Weight ratio is about how big it looks. A carat is a weight measurement, not a distance measurement, so it’s possible that two diamonds weighing the same amount won’t look the same size from the top if one is cut too deep or the other too shallow. There’s a happy medium where a diamond is cut shallow enough to show off its size but deep enough for the light to bounce around in an appealing way inside. Durability has to do with things like how thick the girdle of the stone is-- too thin and it can easily break-- and other cut characteristics that might make the diamond susceptible to damage with normal wear. Polish is about surface characteristics of the cut, that the diamond has been polished well for high-shine. Symmetry is an assessment of the top-view symmetry of a diamond.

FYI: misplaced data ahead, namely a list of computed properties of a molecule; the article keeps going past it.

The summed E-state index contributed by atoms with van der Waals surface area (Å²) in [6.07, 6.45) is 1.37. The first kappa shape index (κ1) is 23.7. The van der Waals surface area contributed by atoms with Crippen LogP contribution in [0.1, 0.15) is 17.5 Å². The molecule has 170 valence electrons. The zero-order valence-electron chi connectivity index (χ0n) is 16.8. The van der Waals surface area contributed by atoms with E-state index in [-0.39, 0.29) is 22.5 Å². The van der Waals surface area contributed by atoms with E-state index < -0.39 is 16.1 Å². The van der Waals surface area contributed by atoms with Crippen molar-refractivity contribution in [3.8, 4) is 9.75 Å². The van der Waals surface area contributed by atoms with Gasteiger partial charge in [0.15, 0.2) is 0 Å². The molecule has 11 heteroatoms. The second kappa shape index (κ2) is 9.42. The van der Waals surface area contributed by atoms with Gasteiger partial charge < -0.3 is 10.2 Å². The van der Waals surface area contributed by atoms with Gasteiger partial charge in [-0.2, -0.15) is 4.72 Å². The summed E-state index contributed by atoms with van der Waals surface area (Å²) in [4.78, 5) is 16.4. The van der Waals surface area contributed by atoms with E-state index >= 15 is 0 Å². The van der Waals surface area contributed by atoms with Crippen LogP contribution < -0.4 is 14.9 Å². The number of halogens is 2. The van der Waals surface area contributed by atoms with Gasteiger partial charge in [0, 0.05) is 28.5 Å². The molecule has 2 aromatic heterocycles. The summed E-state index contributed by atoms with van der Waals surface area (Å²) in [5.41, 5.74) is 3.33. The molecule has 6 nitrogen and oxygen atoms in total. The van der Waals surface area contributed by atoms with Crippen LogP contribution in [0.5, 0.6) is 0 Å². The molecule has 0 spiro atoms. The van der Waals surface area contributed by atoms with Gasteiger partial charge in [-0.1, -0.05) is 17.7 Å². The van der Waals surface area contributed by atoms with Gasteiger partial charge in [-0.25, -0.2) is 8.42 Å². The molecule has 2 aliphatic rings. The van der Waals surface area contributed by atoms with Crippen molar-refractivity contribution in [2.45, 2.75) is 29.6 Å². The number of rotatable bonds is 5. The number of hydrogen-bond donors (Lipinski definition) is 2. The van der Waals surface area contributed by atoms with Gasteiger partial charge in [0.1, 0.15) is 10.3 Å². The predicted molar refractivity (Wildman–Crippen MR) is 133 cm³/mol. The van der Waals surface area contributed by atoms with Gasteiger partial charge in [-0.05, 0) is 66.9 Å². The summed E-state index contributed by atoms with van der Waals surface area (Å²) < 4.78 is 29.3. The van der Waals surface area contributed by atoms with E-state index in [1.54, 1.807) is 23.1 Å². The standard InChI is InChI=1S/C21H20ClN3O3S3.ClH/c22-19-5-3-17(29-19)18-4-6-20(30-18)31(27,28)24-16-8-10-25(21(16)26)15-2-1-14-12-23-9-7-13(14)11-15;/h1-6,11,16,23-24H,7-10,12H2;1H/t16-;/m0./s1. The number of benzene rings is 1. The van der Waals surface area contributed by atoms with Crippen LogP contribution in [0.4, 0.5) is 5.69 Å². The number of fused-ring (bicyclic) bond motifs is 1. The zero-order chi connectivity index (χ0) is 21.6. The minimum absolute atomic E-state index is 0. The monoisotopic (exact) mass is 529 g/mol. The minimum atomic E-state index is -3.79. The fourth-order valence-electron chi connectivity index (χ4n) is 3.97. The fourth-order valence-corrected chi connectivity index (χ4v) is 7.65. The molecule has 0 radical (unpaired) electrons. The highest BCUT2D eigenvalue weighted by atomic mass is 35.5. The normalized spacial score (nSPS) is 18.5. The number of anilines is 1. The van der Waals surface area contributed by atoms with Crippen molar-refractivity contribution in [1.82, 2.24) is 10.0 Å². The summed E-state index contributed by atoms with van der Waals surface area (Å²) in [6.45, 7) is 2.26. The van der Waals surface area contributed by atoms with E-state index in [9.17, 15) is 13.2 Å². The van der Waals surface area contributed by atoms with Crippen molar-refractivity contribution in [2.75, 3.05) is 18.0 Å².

As far as the ratios go, what length or percentage the table should be, what percentage the depth should be the pavillion angle, the crown angle, etc, etc, etc, these things matter a lot, but none of them mean much on their own. A diamond is a 3D shape, so the depth that might work well for one diamond based on all its other measurements and angles may not be the best depth for another diamond based on its measurements. We’ve had young customers who’ve been trying to do their due diligence send us emails wanting to know what the table size was on the diamond we showed them. We’re happy to provide that information to curious customers, but even to a gemologist, table length data alone is useless. What matters goes back to the basics-- that a team of pros at a lab took every measurement and considered multiple factors in conjunction with each other decided that the diamond was excellent, very good, good, fair, or poor.